Like most kids his age, 15-year-old Hassan spent a lot of time online. Before the pandemic, he liked playing football with local kids in his hometown of Burewala in the Punjab region of Pakistan. But Covid lockdowns made him something of a recluse, attached to his mobile phone. “I just got out of my room when I had to eat something,” says Hassan, now 18, who asked to be identified under a pseudonym because he was afraid of legal action. But unlike most teenagers, he wasn’t scrolling TikTok or gaming. From his childhood bedroom, the high schooler was working in the global artificial intelligence supply chain, uploading and labeling data to train algorithms for some of the world’s largest AI companies.
The raw data used to train machine-learning algorithms is first labeled by humans, and human verification is also needed to evaluate their accuracy. This data-labeling ranges from the simple—identifying images of street lamps, say, or comparing similar ecommerce products—to the deeply complex, such as content moderation, where workers classify harmful content within data scraped from all corners of the internet. These tasks are often outsourced to gig workers, via online crowdsourcing platforms such as Toloka, which was where Hassan started his career.
A friend put him on to the site, which promised work anytime, from anywhere. He found that an hour’s labor would earn him around $1 to $2, he says, more than the national minimum wage, which was about $0.26 at the time. His mother is a homemaker, and his dad is a mechanical laborer. “You can say I belong to a poor family,” he says. When the pandemic hit, he needed work more than ever. Confined to his home, online and restless, he did some digging, and found that Toloka was just the tip of the iceberg.
“AI is presented as a magical box that can do everything,” says Saiph Savage, director of Northeastern University’s Civic AI Lab. “People just simply don’t know that there are human workers behind the scenes.”
At least some of those human workers are children. Platforms require that workers be over 18, but Hassan simply entered a relative’s details and used a corresponding payment method to bypass the checks—and he wasn’t alone in doing so. WIRED spoke to three other workers in Pakistan and Kenya who said they had also joined platforms as minors, and found evidence that the practice is widespread.
“When I was still in secondary school, so many teens discussed online jobs and how they joined using their parents’ ID,” says one worker who joined Appen at 16 in Kenya, who asked to remain anonymous. After school, he and his friends would log on to complete annotation tasks late into the night, often for eight hours or more.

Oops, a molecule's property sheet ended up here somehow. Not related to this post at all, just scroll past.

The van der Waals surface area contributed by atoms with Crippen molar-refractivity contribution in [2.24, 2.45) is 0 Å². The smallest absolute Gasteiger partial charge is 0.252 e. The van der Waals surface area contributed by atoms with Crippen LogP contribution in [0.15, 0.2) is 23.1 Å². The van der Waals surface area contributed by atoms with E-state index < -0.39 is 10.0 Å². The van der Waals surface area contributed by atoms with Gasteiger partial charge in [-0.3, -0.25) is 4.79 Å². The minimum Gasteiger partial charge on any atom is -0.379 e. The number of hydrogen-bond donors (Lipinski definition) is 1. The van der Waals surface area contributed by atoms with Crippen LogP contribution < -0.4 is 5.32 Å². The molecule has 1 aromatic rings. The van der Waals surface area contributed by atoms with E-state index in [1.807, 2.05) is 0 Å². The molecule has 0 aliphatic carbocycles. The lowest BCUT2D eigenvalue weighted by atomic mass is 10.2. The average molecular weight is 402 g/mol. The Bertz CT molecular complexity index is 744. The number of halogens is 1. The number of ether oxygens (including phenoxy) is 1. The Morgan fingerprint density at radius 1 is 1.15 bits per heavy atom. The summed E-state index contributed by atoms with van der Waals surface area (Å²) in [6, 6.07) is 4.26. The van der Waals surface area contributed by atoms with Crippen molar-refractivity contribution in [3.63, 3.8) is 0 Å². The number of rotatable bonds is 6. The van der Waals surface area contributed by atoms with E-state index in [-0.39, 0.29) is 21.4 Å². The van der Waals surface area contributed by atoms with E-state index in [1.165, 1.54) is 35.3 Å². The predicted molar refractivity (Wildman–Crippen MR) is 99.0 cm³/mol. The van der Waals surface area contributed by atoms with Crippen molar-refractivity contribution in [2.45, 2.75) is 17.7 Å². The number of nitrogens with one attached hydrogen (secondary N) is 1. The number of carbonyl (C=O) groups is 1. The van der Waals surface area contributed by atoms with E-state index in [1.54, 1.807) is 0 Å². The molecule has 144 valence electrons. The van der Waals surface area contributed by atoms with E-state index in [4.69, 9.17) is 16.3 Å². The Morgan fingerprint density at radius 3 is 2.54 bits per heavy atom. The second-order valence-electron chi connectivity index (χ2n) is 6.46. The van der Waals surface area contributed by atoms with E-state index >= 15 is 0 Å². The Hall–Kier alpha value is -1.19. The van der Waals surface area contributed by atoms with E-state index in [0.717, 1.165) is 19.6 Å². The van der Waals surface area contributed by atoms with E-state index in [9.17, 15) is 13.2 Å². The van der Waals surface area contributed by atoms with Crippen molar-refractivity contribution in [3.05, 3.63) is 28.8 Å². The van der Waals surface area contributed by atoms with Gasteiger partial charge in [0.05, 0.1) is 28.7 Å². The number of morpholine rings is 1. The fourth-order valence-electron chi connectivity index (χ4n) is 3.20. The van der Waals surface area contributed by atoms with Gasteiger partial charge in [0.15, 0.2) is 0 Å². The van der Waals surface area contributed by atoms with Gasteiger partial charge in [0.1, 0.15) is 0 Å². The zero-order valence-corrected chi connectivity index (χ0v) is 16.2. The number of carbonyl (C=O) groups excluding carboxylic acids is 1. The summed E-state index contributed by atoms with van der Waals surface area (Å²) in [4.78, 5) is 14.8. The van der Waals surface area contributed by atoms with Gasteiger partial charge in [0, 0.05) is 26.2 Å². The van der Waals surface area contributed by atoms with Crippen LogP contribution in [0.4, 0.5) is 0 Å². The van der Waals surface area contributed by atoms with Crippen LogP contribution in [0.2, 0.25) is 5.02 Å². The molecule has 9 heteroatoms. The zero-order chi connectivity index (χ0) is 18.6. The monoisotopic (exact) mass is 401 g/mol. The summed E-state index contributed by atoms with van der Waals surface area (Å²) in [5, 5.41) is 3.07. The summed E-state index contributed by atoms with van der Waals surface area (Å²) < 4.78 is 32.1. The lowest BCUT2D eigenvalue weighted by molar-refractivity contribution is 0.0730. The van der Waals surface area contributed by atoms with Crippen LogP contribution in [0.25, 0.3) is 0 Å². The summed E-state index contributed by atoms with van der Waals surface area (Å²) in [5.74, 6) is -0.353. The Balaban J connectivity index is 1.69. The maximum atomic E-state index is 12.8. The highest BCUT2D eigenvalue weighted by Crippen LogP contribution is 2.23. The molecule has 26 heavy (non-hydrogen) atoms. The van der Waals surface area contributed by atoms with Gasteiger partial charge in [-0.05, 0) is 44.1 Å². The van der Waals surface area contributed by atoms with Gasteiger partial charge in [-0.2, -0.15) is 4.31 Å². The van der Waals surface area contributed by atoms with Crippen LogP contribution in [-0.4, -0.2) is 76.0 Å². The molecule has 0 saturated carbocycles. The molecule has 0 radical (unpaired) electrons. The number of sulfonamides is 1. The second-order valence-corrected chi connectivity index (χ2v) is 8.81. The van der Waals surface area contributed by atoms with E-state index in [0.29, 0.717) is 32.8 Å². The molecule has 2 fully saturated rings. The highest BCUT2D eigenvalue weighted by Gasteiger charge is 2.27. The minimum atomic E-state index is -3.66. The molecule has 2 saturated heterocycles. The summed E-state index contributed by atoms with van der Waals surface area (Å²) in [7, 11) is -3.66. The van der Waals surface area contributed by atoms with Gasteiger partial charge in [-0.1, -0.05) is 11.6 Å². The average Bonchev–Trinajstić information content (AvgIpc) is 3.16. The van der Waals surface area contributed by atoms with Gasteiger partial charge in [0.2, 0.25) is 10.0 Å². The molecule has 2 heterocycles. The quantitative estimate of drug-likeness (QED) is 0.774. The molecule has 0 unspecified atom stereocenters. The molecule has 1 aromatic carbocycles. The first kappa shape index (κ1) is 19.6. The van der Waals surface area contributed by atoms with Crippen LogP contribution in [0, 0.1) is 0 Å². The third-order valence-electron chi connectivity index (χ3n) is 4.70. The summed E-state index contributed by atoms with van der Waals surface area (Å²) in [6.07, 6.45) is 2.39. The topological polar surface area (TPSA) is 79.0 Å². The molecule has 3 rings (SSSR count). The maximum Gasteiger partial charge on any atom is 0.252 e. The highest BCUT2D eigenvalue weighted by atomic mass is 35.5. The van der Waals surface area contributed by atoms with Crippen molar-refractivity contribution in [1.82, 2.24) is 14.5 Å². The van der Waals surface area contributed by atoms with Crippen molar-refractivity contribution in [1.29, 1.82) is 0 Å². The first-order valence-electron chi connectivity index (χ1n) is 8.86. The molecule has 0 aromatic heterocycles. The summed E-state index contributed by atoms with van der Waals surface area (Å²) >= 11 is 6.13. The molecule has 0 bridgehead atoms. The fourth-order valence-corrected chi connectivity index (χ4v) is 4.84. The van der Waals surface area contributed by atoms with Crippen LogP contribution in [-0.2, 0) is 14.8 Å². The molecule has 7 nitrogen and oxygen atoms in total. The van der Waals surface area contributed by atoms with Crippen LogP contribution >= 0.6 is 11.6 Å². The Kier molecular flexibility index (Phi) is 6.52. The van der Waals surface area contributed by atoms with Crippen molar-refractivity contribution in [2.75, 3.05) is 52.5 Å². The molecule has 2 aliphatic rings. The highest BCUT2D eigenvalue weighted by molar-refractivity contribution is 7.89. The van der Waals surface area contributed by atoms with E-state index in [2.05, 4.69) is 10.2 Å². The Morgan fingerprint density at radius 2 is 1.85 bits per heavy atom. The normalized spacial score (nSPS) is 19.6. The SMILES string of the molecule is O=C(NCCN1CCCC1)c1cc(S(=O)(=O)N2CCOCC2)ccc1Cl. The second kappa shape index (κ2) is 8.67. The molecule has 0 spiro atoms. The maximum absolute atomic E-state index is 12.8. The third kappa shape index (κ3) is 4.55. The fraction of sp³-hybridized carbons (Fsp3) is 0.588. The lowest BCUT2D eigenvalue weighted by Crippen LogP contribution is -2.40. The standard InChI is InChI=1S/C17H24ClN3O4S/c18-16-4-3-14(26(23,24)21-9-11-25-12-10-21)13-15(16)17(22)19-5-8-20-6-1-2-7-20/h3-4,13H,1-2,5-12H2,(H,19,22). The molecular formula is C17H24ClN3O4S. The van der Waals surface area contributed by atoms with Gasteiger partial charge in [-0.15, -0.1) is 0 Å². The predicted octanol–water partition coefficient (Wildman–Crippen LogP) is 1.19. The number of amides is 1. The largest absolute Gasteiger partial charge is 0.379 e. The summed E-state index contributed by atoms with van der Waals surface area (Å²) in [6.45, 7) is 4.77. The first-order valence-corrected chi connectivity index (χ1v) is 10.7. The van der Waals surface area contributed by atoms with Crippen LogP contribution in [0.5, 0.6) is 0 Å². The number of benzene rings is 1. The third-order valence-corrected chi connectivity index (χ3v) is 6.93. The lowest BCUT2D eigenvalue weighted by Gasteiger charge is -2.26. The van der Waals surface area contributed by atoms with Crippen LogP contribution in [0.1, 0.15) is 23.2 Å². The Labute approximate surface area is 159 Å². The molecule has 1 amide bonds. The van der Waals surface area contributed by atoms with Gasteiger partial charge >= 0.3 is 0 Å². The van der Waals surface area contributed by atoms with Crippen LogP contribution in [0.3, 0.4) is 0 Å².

Appen declined to give an attributable comment.
“If we suspect a user has violated the User Agreement, Toloka will perform an identity check and request a photo ID and a photo of the user holding the ID,” Geo Dzhikaev, head of Toloka operations, says.
Driven by a global rush into AI, the global data labeling and collection industry is expected to grow to over $17.1 billion by 2030, according to Grand View Research, a market research and consulting company. Crowdsourcing platforms such as Toloka, Appen, Clickworker, Teemwork.AI, and OneForma connect millions of remote gig workers in the global south to tech companies located in Silicon Valley. Platforms post micro-tasks from their tech clients, which have included Amazon, Microsoft Azure, Salesforce, Google, Nvidia, Boeing, and Adobe. Many platforms also partner with Microsoft’s own data services platform, the Universal Human Relevance System (UHRS).
These workers are predominantly based in East Africa, Venezuela, Pakistan, India, and the Philippines—though there are even workers in refugee camps, who label, evaluate, and generate data. Workers are paid per task, with remuneration ranging from a cent to a few dollars—although the upper end is considered something of a rare gem, workers say. “The nature of the work often feels like digital servitude—but it’s a necessity for earning a livelihood,” says Hassan, who also now works for Clickworker and Appen.
Sometimes, workers are asked to upload audio, images, and videos, which contribute to the data sets used to train AI. Workers typically don’t know exactly how their submissions will be processed, but these can be pretty personal: On Clickworker’s worker jobs tab, one task states: “Show us you baby/child! Help to teach AI by taking 5 photos of your baby/child!” for €2 ($2.15). The next says: “Let your minor (aged 13-17) take part in an interesting selfie project!”
Some tasks involve content moderation—helping AI distinguish between innocent content and that which contains violence, hate speech, or adult imagery. Hassan shared screen recordings of tasks available the day he spoke with WIRED. One UHRS task asked him to identify “fuck,” “c**t,” “dick,” and “bitch” from a body of text. For Toloka, he was shown pages upon pages of partially naked bodies, including sexualized images, lingerie ads, an exposed sculpture, and even a nude body from a Renaissance-style painting. The task? Decipher the adult from the benign, to help the algorithm distinguish between salacious and permissible torsos.
Hassan recalls moderating content while under 18 on UHRS that, he says, continues to weigh on his mental health. He says the content was explicit: accounts of rape incidents, lifted from articles quoting court records; hate speech from social media posts; descriptions of murders from articles; sexualized images of minors; naked images of adult women; adult videos of women and girls from YouTube and TikTok.
Many of the remote workers in Pakistan are underage, Hassan says. He conducted a survey of 96 respondents on a Telegram group chat with almost 10,000 UHRS workers, on behalf of WIRED. About a fifth said they were under 18.
Awais, 20, from Lahore, who spoke on condition that his first name not be published, began working for UHRS via Clickworker at 16, after he promised his girlfriend a birthday trip to the turquoise lakes and snow-capped mountains of Pakistan’s northern region. His parents couldn’t help him with the money, so he turned to data work, joining using a friend’s ID card. “It was easy,” he says.